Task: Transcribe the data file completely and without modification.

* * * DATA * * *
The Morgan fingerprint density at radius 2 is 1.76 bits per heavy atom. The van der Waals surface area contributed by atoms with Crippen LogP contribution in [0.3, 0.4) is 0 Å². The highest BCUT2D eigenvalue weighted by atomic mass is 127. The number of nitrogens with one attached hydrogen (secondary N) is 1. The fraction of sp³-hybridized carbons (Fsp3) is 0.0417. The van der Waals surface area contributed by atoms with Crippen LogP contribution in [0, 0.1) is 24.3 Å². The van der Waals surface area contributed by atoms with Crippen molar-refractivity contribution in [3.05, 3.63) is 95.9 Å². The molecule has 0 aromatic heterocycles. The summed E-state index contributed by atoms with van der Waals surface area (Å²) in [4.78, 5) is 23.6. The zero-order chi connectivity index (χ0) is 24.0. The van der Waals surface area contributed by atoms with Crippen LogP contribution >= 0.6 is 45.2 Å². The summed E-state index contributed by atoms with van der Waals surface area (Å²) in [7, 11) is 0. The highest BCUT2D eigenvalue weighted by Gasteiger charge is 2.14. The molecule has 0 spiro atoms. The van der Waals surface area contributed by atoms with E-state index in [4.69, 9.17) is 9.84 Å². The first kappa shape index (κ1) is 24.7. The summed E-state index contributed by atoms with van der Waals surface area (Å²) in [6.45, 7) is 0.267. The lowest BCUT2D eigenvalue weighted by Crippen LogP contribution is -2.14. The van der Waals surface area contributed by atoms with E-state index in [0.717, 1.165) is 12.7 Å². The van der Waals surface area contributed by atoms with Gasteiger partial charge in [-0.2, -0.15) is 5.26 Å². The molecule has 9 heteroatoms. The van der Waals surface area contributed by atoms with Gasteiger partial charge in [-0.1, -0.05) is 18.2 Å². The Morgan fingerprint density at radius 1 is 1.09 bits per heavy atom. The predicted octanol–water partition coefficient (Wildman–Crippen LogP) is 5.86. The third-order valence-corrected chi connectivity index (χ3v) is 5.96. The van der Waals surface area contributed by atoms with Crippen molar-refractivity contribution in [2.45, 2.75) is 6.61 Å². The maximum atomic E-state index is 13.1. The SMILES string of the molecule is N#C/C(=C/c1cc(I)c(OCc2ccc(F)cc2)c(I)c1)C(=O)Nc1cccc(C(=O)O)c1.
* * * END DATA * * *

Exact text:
The Morgan fingerprint density at radius 2 is 1.76 bits per heavy atom. The van der Waals surface area contributed by atoms with Crippen LogP contribution in [0.3, 0.4) is 0 Å². The highest BCUT2D eigenvalue weighted by atomic mass is 127. The number of nitrogens with one attached hydrogen (secondary N) is 1. The fraction of sp³-hybridized carbons (Fsp3) is 0.0417. The van der Waals surface area contributed by atoms with Crippen LogP contribution in [0, 0.1) is 24.3 Å². The van der Waals surface area contributed by atoms with Crippen molar-refractivity contribution in [3.05, 3.63) is 95.9 Å². The molecule has 0 aromatic heterocycles. The summed E-state index contributed by atoms with van der Waals surface area (Å²) in [4.78, 5) is 23.6. The zero-order chi connectivity index (χ0) is 24.0. The van der Waals surface area contributed by atoms with Crippen LogP contribution >= 0.6 is 45.2 Å². The summed E-state index contributed by atoms with van der Waals surface area (Å²) in [7, 11) is 0. The highest BCUT2D eigenvalue weighted by Gasteiger charge is 2.14. The molecule has 0 spiro atoms. The van der Waals surface area contributed by atoms with E-state index in [4.69, 9.17) is 9.84 Å². The first kappa shape index (κ1) is 24.7. The summed E-state index contributed by atoms with van der Waals surface area (Å²) in [6.45, 7) is 0.267. The lowest BCUT2D eigenvalue weighted by Crippen LogP contribution is -2.14. The van der Waals surface area contributed by atoms with E-state index in [0.717, 1.165) is 12.7 Å². The van der Waals surface area contributed by atoms with Gasteiger partial charge in [-0.2, -0.15) is 5.26 Å². The molecule has 9 heteroatoms. The van der Waals surface area contributed by atoms with Gasteiger partial charge in [-0.1, -0.05) is 18.2 Å². The Morgan fingerprint density at radius 1 is 1.09 bits per heavy atom. The predicted octanol–water partition coefficient (Wildman–Crippen LogP) is 5.86. The third-order valence-corrected chi connectivity index (χ3v) is 5.96. The van der Waals surface area contributed by atoms with Crippen molar-refractivity contribution in [2.45, 2.75) is 6.61 Å². The maximum atomic E-state index is 13.1. The SMILES string of the molecule is N#C/C(=C/c1cc(I)c(OCc2ccc(F)cc2)c(I)c1)C(=O)Nc1cccc(C(=O)O)c1.